Appropriate measurement and analysis enables accurate feedback and efficient and effective education that is very specific to the deficiencies discovered during the process. Just as importantly, it enables the positive feedback that employees need to remain excited about their work.

Another benefit of the QI process is that when properly implemented, QI can distinguish between the poor application of a process versus a poor performing process. This differentiation is essential because it prevents the ineffective application of resources towards employees when, in actuality, the process is deficient, or vice versa. This is why compliance to protocol is so essential to protocol evolution; without strict compliance, one cannot judge whether the outcome of the process is related to the protocol or to the more random decision-making process of individual calltakers.

QI systems have proven essential to industries where quality really matters. NASA requires quality to ensure pinpoint accuracy. The service industry relies on quality to bring back customers. Healthcare, and now the entire spectrum of public safety, is increasingly relying on QI principles, tools, and techniques to take care of and protect the public. Currently, our biggest challenge is not embracing QI, but rather implementing it correctly. This requires a commitment from management, a thorough QI education for those responsible for the measurement, feedback, and training involved, and the empowerment of employees to make change when change is justified. This can be accomplished with a little research. Read about quality, talk with and visit those with successful programs, and join a local or internet-based QI forum. Above all, know what you are doing, before you do it, and you will be more likely to do it right.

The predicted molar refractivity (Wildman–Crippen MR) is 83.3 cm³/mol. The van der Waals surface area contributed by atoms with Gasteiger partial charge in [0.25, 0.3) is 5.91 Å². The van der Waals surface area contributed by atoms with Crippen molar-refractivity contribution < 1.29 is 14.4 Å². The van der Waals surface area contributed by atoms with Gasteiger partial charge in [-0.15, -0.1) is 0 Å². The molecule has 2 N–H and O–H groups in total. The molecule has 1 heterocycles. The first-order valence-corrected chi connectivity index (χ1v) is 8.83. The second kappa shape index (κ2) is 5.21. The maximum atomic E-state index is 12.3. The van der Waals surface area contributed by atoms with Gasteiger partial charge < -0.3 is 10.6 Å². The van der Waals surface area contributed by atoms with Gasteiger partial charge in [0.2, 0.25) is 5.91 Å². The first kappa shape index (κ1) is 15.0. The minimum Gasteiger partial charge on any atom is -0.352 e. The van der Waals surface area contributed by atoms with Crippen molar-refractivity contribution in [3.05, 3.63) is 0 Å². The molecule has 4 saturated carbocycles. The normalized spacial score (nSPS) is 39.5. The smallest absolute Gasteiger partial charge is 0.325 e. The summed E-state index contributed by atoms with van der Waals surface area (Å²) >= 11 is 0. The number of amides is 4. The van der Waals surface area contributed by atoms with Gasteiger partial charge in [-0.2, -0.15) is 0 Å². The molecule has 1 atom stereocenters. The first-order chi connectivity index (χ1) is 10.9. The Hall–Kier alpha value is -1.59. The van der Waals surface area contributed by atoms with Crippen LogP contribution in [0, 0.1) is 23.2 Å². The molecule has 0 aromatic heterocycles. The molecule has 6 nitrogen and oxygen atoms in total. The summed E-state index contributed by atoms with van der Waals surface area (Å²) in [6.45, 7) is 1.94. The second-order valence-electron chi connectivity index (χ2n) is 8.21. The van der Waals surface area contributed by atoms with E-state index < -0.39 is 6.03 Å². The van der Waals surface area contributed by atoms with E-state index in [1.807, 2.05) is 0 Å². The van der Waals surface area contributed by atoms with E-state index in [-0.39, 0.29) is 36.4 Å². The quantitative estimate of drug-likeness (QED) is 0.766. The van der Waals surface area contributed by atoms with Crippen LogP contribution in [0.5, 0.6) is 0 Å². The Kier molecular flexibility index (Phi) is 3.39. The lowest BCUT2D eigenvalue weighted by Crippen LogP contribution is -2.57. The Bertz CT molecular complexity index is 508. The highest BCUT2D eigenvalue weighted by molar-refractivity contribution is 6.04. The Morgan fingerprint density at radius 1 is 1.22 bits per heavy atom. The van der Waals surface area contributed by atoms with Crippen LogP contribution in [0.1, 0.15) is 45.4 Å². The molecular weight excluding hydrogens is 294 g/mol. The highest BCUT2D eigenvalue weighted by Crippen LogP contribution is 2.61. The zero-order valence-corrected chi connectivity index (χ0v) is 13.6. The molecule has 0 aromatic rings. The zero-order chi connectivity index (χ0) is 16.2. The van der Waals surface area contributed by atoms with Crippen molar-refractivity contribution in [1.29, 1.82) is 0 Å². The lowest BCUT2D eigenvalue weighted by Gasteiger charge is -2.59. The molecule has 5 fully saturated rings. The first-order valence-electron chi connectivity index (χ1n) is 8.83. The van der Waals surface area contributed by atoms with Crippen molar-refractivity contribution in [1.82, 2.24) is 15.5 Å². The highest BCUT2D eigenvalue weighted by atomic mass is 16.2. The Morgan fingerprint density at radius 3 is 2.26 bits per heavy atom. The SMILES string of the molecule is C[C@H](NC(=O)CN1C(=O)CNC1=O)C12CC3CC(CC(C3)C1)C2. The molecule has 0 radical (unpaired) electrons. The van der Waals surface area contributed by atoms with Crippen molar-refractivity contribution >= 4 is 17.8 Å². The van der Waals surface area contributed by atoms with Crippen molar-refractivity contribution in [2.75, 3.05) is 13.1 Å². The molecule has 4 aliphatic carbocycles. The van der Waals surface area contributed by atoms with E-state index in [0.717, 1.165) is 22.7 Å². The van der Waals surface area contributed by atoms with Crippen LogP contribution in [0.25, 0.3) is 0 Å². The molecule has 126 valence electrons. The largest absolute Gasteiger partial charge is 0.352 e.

Brett Patterson is an Academics and Standards Associate for the National Academies of Emergency Dispatch (NAED). He is a senior EMD instructor, a member of the NAED College of Fellows, Standards Council, and Rules Committee. He also serves as the Academy’s content editor and Research Council Chairman. Brett became a paramedic in 1981 and began a career in EMS communications in 1987. Prior to accepting a position with NAED he spent ten years working in a public utility model EMS system in Pinellas County, Florida.